This week our Tech Roundup focus is on GoPro’s new drone, Facebook’s satellite blow up, Nvidia/Baidu’s partnership for self driving cars, and a cool new device we stumbled across called Sense Home Energy Monitor.
After a long delay, GoPro is set to show off its new drone, code named Karma on September 19. The company originally announced this product in mid-2015, and later pushed out the formal intro to late 2016, and now it seems they’re about to launch it. At the same time, there are reports GoPro might also launch its next generation camera, the Hero 5.
What this means: After going public with much hoopla a couple of years ago, GoPro stock has largely been a disappointment, peaking at around $86 in Oct. 2014, and how languishing around $14 per share. Although no doubt the company’s products are as cool as they come, management has not done a great job introducing new growth drivers. With Karma, they hope to get a boost in growth. Our view is although the Karma might be an interesting product, the limited market size and looming competition from numerous players will likely keep a lid on growth. In fact, we think the Hero 5 might have a bigger impact, provided the it lives up to its technical promises.
Facebook and SpaceX had partnered to launch a satellite this week, as part of FB’s larger strategy to connect the world. The Amos 6 was supposed to launch aboard SpaceX’s Falcon 9 rocket. This was part of Facebook’s internet.org organization, which is trying to bring internet connectivity to the world, including in Africa. However, in a routine test of the SpaceX rocket launchers, something went wrong (it’s still unidentified, according to Elon Musk), and a massive explosion destroyed both the rocket and the satellite. Nobody was injured, according to SpaceX. The video is here.
What this means: Besides the continued negative publicity for Elon Musk’s SpaceX science project, there was also a heavy financial cost associated with this screw up. Israeli-based satellite operator Space Communications (Spacecom) owned AMOS-6, and it cost an estimated $195 million to build it. FB and its partner Eutelsat had a contract to lease the AMOS-6 satellite for $95M over 5 years, according to SpaceNews. We will follow this closely, to see what the repercussions are (if any) for SpaceX, and also to find out the timing of a re-launch. Additionally, the bigger picture issue here is the underlying goal of bringing connectivity and its associated benefits to remote areas will now be severely delayed.
Nvidia and Baidu, the Chinese web giant, announced a collaboration to develop a platform for semi-autonomous cars. Nvidia, who has been very active in AI specifically for automobiles, will combine its existing work on AI with Baidu’s work on mapping to develop a system for delivering 3D maps to vehicles alongside an AI that knows how to get a car to navigate them. The idea is to bring Level 3 autonomy to cars, so it’s not a full blow self driving machine.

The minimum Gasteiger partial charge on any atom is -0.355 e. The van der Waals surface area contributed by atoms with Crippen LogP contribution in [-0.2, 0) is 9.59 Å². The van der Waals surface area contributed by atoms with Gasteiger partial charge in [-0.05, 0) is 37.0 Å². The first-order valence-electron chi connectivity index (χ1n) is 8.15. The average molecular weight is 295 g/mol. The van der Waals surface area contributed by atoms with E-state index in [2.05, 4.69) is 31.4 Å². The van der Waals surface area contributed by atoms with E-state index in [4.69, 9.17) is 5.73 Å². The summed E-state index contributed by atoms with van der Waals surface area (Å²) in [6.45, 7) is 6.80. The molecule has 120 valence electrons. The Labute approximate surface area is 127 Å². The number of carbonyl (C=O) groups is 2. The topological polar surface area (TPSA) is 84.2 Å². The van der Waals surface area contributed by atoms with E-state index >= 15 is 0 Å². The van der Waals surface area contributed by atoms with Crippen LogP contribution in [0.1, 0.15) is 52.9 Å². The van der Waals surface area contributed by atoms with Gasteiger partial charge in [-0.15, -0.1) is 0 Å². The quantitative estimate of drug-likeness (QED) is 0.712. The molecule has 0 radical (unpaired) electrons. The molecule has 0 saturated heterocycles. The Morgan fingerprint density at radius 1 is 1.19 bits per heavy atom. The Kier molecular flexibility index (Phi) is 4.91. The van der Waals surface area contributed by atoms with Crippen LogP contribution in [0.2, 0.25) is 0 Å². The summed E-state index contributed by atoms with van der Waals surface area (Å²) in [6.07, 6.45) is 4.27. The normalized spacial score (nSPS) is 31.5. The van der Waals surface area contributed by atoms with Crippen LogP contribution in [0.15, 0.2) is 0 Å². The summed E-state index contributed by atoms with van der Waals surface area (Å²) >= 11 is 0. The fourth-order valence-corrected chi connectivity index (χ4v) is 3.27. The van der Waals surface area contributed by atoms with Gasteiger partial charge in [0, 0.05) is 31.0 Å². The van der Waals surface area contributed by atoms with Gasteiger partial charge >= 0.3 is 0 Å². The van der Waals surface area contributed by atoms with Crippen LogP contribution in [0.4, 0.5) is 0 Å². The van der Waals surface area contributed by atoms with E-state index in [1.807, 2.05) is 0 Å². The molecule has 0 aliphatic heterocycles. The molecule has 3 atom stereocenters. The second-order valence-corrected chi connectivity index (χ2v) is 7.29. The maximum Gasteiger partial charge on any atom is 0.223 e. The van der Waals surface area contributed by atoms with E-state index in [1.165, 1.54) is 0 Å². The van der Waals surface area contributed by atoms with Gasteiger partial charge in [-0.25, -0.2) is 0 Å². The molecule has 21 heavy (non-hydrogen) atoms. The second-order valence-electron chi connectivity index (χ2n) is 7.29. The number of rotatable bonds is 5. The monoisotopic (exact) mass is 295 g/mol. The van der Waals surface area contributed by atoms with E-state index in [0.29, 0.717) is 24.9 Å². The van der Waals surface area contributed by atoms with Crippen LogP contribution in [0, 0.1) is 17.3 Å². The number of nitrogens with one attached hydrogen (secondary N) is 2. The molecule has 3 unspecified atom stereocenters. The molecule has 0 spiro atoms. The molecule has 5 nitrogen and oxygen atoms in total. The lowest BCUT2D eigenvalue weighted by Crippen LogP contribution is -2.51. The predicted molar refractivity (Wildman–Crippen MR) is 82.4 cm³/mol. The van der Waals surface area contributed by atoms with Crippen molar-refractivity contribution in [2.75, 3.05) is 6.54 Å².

What this means: Baidu plans to use this technology to build a fleet of autonomous taxis according to TechCrunch, but the larger play is for the 2 companies to work with major automotive OEM’s to add self-driving capabilities to their own vehicles. Although the details were somewhat vague, we believe this will only serve to accelerate the move to autonomous cars, albeit slowly. Nvidia, who has been conducting heavy research on AI, will leverage its strong tech portfolio to continue to develop a leadership position in cars, and potentially add to its Drive PX system, which is becoming the supercomputer brain for a driverless racing series. For Baidu, this means their recent approval to test self-driving cars on California’s public roads will become that much more meaningful given Nvidia’s credibility in technology.
Sense starting to ship Home Energy Monitor, closed $14M funding round
Some time ago we ran across a company called Sense, which is quietly developing some nifty smart home products. I took a chance and ordered their Home Energy Monitoring system, which I personally believe will see huge demand. In a nutshell, this is a device that plugs into a home’s electricity panel and keeps track of the home’s electricity usage. The consumer uses an app on their phone to gain insight into which devices in their home are using how much energy. The demo video is here.
This week I received a notice from Sense telling me they are about to ship orders, which is great news. Additionally, they announced they closed a $14M funding round from their VC’s.
What this means: The utilities, as we know, are essentially government backed monopolies, working the PUC’s who are supposed to oversee their prices. In reality, the utilities have a decades old grid and an even more useless pricing model that is based on outdated data to set consumer prices. As such, most households are being overcharged for electricity. In short, the utilities are not on the consumers’ side, given they have no incentive or services available for consumers to use for this purpose. Sense’s device will fill this void. The company is planning to use the funding to expand sales/marketing, and production, not to mention build out more app features and detection capabilities in the home. We hope they are successful and will report on the device once I’ve tested it out in my home.
More about sense here.
BitNavi is a blog conceived by Karl Motey in the heart of Silicon Valley, dedicated to emerging technologies and strategic business issues challenging the industry.
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